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AAA: Americans Fear Self-Driving Cars

Written By: CarPro | Mar 8, 2023 2:00:00 PM

Worried about self-driving cars?  If so, you're not alone. Fear of self-driving cars is on the rise, according to a new survey from the American Automobile Association (AAA).  

AAA Automated Vehicle Survey

AAA’s annual automated vehicle survey checks in with drivers every year to gauge the temperature of how the public feels about autonomous driving tech, something it's done since 2016, although the methodology changed in 2021.

AAA says this year, the study shows that drivers are becoming increasingly anxious about Advanced Driver Assistance Safety (ADAS) technology. While there is a still a high level of interest in partially-automated vehicle technology, researchers say there was a major increase in drivers who are afraid of it: 68% compared to 55% last year.  The 13% increase is the biggest increase since 2020.  Only 9 percent of drivers surveyed said they trust the technology, compared with  15 percent last year.

AV-Survey-Graph-AAA-Credit-1Source: AAA.

“We were not expecting such a dramatic decline in trust from previous years,” said Greg Brannon, director of automotive research for AAA. “Although with the number of high-profile crashes that have occurred from over-reliance on current vehicle technologies, this isn’t entirely surprising.”

AAA says even with all the advancements in recent years, the findings suggest a few things. One, that more improvements are needed to build public trust.  Researchers also believe automakers need to create an environment that promotes the use of more advanced vehicle technologies in a secure, reliable, and educational manner, including the consistent naming of vehicle systems available to consumers today.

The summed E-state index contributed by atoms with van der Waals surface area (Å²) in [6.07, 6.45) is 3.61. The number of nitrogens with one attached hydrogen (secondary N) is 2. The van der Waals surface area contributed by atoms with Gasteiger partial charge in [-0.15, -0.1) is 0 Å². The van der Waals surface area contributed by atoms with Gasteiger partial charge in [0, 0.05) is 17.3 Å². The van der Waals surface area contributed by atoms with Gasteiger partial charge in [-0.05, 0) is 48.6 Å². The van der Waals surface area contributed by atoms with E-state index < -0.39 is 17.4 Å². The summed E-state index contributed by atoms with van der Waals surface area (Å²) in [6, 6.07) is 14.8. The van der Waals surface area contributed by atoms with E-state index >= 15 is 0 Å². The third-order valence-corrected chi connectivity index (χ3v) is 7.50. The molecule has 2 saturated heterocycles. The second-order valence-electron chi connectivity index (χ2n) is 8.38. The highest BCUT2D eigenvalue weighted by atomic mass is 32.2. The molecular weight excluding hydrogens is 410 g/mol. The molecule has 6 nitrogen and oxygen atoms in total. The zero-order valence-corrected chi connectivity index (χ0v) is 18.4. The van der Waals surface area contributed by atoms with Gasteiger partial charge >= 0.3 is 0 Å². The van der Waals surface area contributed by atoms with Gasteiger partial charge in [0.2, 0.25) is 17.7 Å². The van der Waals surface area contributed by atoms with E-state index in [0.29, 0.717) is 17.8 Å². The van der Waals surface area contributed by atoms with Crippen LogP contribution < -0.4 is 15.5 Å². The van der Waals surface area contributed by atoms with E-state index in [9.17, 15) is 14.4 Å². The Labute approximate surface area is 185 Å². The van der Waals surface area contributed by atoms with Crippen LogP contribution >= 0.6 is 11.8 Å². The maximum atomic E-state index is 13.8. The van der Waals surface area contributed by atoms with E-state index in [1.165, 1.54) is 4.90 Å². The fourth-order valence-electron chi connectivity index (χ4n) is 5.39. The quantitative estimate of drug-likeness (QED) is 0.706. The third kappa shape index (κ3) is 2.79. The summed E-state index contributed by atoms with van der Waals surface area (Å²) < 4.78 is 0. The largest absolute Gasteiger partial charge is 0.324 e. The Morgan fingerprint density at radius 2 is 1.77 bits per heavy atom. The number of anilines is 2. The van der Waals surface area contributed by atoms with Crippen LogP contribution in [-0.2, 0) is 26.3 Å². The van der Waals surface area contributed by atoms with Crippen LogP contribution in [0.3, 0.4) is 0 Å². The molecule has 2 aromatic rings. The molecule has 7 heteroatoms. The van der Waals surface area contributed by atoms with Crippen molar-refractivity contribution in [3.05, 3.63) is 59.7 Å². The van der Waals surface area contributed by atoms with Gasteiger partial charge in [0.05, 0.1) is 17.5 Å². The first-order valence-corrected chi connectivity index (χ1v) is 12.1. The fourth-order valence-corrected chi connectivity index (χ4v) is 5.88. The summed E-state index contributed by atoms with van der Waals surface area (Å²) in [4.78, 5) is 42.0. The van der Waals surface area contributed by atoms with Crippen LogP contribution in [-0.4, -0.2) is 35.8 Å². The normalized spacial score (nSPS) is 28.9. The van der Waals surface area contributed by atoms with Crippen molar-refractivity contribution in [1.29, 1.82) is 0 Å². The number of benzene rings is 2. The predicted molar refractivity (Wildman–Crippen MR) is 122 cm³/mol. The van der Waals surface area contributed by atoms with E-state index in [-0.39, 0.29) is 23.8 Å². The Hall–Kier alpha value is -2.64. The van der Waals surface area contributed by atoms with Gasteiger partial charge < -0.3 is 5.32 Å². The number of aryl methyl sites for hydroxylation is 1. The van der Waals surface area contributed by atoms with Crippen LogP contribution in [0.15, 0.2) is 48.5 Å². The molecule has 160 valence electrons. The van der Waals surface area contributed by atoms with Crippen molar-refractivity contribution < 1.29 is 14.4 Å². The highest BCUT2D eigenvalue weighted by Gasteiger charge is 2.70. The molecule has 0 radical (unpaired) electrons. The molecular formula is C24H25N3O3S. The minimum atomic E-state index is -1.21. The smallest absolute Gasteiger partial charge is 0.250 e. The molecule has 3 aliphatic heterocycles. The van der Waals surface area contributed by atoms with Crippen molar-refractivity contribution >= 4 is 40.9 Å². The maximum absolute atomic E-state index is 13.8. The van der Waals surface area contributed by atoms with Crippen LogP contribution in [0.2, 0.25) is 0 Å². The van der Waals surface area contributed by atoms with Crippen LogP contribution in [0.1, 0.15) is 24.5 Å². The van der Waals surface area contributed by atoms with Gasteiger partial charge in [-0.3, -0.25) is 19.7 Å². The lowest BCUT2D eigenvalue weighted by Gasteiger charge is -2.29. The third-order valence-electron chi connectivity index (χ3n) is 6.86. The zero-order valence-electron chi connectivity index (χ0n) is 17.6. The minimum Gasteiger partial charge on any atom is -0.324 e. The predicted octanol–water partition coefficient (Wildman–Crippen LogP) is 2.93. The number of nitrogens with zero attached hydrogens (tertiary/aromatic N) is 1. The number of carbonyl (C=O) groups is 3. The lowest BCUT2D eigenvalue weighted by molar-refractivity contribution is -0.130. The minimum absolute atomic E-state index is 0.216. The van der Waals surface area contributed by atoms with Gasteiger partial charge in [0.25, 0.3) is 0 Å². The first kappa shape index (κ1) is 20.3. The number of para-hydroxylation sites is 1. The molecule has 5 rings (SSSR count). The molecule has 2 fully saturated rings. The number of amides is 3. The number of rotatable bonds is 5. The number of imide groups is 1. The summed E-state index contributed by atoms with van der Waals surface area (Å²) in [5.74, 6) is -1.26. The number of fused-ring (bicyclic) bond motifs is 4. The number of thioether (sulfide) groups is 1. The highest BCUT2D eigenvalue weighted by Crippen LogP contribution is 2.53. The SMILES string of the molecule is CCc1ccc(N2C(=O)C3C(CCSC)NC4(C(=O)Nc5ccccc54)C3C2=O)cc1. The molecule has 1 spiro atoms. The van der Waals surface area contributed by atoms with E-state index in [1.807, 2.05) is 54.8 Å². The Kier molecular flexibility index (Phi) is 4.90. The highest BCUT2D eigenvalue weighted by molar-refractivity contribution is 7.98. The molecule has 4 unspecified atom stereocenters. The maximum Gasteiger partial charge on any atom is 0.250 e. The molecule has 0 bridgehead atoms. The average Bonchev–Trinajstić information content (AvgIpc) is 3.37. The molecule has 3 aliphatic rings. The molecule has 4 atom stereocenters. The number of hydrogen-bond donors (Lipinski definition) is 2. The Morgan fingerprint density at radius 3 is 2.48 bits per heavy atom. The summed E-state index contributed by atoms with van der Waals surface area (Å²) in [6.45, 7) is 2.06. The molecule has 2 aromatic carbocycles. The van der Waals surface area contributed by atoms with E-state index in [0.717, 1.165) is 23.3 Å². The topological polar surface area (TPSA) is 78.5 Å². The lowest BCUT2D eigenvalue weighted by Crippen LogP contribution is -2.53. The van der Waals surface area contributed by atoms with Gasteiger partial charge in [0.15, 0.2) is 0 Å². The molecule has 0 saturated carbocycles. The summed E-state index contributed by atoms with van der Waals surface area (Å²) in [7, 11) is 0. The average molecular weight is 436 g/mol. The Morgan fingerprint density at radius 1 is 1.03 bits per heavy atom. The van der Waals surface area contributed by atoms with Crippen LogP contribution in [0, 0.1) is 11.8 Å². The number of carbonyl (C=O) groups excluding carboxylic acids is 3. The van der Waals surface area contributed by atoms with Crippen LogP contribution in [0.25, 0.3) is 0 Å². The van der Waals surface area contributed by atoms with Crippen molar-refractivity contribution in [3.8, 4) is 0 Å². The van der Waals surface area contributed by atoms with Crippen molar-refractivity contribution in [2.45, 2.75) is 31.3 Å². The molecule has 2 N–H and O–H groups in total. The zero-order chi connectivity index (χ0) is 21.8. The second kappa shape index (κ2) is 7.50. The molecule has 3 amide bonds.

Confusion around the capabilities of autonomous vehicles is another issue. AAA's survey found that nearly one in ten drivers believe they can buy a vehicle that drive itself while they sleep. Currently, AAA says there's no such vehicle available for purchase by the public that would allow someone to fully disengage from the task of driving. AAA suggests the confusion could stem from the misleading or confusing names of the vehicle systems on the market today.   AAA found that 22% of Americans expect driver support systems, with names like Autopilot, ProPILOT, or Pilot Assist, to have the ability to drive the car by itself without any supervision, indicating a gap in consumer understanding.

AAA breaks down ADAS versus fully self-driving vehicles below:


What are Advanced Driver Assistance Systems (ADAS)? Consumers aren’t entirely opposed to advanced vehicle technology. In fact, six in ten U.S. drivers would “definitely” or “probably” want these systems in their next car purchase.

  • Examples of ADAS include blind spot warning, adaptive cruise control and automatic emergency braking.  Check out AAA’s Clearing the Confusion, which provides naming and descriptions of ADAS in a consistent, easy-to-understand manner.
  • Active driving assistance (ADA) is also considered ADAS, however, it differs in functionality from other systems. ADA combines braking, accelerating, and steering through a combined use of adaptive cruise control and lane keeping assistance. This technology actively assists the driver versus other ADAS that only turns on when needed. ADA is also the only ADAS classified as Level 2 automation as defined by the Society of Automotive Engineers.

What is a fully self-driving vehicle?

  • A vehicle capable of operating without human involvement. A human driver is not required to control the vehicle at any time, nor required to be present in the vehicle while moving. These vehicles are not available for purchase by consumers and are classified as Level 5 automation as defined by the SAE.


“AAA seeks to partner with automakers to create greater consistency across the industry. Together, we can help consumers understand the type of technology their vehicle has along with how, when and where to use these systems, which will ultimately build trust in the vehicles of the future,” said Brannon. 

For more AAA articles on self-driving technology visit the AAA website.

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